Two interns for the Oscar-winning film Black Swan are suing Fox Searchlight, the studio that produced the movie. According to the suit, the studio “had the interns do menial work that should have been done by paid employees and did not provide them with the type of educational experience that labor rules require in order to exempt employers from paying interns.” The laws governing unpaid workers indicate that such interns are supposed to be learning something if they are unpaid, but these laws are often blatantly disregarded by companies who use unpaid interns to do anything from cleaning to admin work. In this lawsuit, the plaintiffs allege that they did tasks like fetch coffee and clean offices, which can hardly be classified as hands-on film business training. Though the then-interns, Alex Footman and Eric Glatt, were not paid for their work, they allege that they and dozens of other unpaid interns contributed work that helped make the film a success. They are asking for some of the $300 million gross that Black Swan made around the world.
But do they have a case? In the New York Times‘ report about the lawsuit, they note that “movie companies have defended using unpaid interns, saying the internships are educational, highly coveted and an important way for young people to break into the industry. Lawyers for numerous companies say the Labor Department’s criteria are obsolete, adding that department officials rarely enforce the rules against unpaid internships.” Here’s one reason why those laws probably go un-enforced: if every unpaid intern in America was owed a salary, many companies would be bankrupted. Many industries, particularly creative ones like film where the number of available workers outnumbers the amount of available paying jobs, rely heavily on unpaid interns to fill in the gaps. It isn’t necessarily fair, but as long as there are people willing to work for free in exchange for the cachet of the entertainment industry or the access to celebrities, it will probably always happen. Take the case of Glatt – he is 42 years old and had worked as an accountant at IMG before deciding he wanted to switch industries. Because of the difficulty moving into the entertainment field, he accepted an unpaid internship in the accounting department at Black Swan. Unlike Footman, who was a college student when the film was made, Glatt doesn’t fit the stereotypical notion of an unpaid intern. Is the economy really so bad that a man with a well-paid, steady job would be willing to work for free in order to change career paths? Or was the lure of the entertainment industry so overwhelming that a man would be willing to give up his years of hard work and experience in order to transition into it?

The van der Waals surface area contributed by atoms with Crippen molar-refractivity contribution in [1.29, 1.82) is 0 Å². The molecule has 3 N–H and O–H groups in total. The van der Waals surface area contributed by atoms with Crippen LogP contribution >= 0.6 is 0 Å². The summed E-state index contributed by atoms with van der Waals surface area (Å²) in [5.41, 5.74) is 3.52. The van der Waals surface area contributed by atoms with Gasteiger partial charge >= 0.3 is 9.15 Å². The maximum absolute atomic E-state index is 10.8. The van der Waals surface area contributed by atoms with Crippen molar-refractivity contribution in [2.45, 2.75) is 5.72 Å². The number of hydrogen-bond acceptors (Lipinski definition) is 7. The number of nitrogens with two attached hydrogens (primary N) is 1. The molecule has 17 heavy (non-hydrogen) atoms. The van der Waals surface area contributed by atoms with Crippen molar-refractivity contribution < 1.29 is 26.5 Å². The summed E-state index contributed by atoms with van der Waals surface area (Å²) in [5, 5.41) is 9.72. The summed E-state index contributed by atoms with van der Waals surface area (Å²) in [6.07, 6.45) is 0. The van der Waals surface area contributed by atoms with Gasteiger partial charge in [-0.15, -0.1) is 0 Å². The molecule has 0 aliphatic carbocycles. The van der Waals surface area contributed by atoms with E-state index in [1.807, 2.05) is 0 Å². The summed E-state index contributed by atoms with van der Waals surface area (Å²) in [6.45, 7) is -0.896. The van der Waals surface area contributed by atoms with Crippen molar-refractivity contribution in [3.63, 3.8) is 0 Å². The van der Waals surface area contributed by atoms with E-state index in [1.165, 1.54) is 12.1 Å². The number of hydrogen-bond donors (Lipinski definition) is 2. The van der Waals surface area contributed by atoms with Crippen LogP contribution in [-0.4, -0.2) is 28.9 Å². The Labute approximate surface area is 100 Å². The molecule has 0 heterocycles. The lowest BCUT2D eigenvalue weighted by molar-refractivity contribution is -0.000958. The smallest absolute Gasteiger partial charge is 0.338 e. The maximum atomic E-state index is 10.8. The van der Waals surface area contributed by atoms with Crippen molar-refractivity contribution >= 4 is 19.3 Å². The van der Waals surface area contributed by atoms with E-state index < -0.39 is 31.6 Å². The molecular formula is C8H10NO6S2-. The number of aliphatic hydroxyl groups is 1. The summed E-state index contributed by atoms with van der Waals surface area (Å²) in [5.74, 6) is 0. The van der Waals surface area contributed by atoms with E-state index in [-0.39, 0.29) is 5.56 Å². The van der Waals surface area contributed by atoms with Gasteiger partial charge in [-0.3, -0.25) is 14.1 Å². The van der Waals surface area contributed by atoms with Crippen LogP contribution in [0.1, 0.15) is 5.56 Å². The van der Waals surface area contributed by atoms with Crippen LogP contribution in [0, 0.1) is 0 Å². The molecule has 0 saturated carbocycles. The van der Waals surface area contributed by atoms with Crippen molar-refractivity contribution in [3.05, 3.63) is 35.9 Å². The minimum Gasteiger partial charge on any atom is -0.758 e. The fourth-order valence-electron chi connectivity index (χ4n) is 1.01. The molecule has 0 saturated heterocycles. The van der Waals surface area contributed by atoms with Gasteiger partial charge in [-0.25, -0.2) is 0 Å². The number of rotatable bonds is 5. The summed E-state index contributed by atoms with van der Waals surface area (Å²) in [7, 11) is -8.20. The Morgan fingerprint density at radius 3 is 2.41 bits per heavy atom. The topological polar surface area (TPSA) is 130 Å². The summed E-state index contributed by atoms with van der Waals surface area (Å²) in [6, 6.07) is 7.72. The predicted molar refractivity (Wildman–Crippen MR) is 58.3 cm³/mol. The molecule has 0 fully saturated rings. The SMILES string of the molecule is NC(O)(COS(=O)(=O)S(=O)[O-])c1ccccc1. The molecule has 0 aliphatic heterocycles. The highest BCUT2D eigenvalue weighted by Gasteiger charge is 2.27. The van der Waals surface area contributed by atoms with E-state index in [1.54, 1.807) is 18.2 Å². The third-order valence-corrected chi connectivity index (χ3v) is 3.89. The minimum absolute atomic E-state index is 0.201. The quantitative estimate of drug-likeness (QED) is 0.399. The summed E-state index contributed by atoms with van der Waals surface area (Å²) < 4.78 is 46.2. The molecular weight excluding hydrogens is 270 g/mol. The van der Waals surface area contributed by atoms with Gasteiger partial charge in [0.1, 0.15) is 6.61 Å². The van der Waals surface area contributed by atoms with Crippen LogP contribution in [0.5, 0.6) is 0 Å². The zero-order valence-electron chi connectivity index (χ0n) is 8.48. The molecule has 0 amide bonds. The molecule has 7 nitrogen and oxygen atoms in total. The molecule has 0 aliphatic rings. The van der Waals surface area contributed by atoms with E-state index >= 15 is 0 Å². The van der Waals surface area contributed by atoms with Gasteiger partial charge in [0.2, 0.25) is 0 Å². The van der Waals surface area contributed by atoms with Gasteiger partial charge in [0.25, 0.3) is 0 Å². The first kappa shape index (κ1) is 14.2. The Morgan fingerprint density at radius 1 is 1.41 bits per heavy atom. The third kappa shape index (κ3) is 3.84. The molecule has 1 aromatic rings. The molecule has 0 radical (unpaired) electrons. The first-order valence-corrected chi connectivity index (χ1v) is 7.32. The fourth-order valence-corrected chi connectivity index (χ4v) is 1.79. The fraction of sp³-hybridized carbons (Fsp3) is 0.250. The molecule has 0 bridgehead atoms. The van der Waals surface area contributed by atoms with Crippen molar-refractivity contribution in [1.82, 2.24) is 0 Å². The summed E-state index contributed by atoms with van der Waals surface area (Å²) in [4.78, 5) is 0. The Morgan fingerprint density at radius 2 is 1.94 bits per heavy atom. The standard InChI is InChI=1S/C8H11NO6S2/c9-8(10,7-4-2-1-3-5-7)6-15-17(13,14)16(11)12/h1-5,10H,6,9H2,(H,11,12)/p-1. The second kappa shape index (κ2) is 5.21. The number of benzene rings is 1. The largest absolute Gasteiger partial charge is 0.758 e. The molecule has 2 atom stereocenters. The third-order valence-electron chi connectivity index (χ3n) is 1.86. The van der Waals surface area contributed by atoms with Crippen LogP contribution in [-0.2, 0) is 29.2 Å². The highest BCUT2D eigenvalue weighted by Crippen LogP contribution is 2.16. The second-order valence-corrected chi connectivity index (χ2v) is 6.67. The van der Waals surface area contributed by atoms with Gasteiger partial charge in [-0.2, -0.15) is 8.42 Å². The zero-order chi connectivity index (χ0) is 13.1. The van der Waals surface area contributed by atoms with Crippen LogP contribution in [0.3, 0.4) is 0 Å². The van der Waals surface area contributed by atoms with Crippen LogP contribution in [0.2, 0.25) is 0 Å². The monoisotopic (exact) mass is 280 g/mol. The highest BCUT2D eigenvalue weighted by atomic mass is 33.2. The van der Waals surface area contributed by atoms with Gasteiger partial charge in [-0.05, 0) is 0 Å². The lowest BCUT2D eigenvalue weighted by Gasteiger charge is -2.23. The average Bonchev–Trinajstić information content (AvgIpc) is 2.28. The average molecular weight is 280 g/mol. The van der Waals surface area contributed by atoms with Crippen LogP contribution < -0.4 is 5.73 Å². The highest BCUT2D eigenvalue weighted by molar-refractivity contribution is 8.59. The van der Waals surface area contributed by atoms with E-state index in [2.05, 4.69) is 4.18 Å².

Glatt’s story is an important component of this case. When the average person thinks of an intern, they envision a young person – perhaps still a student – who does grunt work in exchange for college credit and/or contacts in a particular industry. But the reality is that many interns and otherwise unpaid employees are people like Glatt who find themselves stuck in an unfulfilling career and willing to take a big risk – even if it means a cut in pay and status – in order to try out another profession. Though it seems absurd for a 20-something to complain about making coffee and doing admin work, it becomes more and more unsettling when a highly skilled worker is asked to do the same. Glatt’s presence in this lawsuit could turn the case from being merely “entitled intern whines about not getting what he wants” to a serious debate about the ethics of employing unpaid workers. It’s a discussion that sorely needs to be held, and this case might be a harbinger of further suits to come.